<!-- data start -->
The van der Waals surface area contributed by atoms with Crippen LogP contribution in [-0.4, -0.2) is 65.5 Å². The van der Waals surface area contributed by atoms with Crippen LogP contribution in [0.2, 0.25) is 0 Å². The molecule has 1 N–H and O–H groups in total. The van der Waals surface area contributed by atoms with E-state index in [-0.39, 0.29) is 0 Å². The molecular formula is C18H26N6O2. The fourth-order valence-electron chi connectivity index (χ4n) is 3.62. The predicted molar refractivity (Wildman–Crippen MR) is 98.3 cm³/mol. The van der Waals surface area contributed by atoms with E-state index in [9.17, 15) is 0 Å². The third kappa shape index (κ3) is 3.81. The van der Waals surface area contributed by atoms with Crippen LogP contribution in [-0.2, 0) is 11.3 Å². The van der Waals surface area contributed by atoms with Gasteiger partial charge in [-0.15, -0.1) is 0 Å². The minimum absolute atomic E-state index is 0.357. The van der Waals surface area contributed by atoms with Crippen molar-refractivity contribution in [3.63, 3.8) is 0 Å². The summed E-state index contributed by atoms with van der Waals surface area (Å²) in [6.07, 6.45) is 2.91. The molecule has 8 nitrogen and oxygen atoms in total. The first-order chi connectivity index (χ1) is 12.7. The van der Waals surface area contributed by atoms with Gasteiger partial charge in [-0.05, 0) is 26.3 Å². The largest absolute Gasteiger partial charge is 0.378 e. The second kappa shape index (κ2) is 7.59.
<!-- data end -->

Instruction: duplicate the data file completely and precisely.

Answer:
The van der Waals surface area contributed by atoms with Crippen LogP contribution in [-0.4, -0.2) is 65.5 Å². The van der Waals surface area contributed by atoms with Crippen LogP contribution in [0.2, 0.25) is 0 Å². The molecule has 1 N–H and O–H groups in total. The van der Waals surface area contributed by atoms with E-state index in [-0.39, 0.29) is 0 Å². The molecular formula is C18H26N6O2. The fourth-order valence-electron chi connectivity index (χ4n) is 3.62. The predicted molar refractivity (Wildman–Crippen MR) is 98.3 cm³/mol. The van der Waals surface area contributed by atoms with E-state index in [9.17, 15) is 0 Å². The third kappa shape index (κ3) is 3.81. The van der Waals surface area contributed by atoms with Crippen LogP contribution in [-0.2, 0) is 11.3 Å². The van der Waals surface area contributed by atoms with Gasteiger partial charge in [-0.15, -0.1) is 0 Å². The minimum absolute atomic E-state index is 0.357. The van der Waals surface area contributed by atoms with Crippen molar-refractivity contribution in [3.63, 3.8) is 0 Å². The summed E-state index contributed by atoms with van der Waals surface area (Å²) in [6.07, 6.45) is 2.91. The molecule has 8 nitrogen and oxygen atoms in total. The first-order chi connectivity index (χ1) is 12.7. The van der Waals surface area contributed by atoms with Gasteiger partial charge in [-0.05, 0) is 26.3 Å². The largest absolute Gasteiger partial charge is 0.378 e. The second kappa shape index (κ2) is 7.59.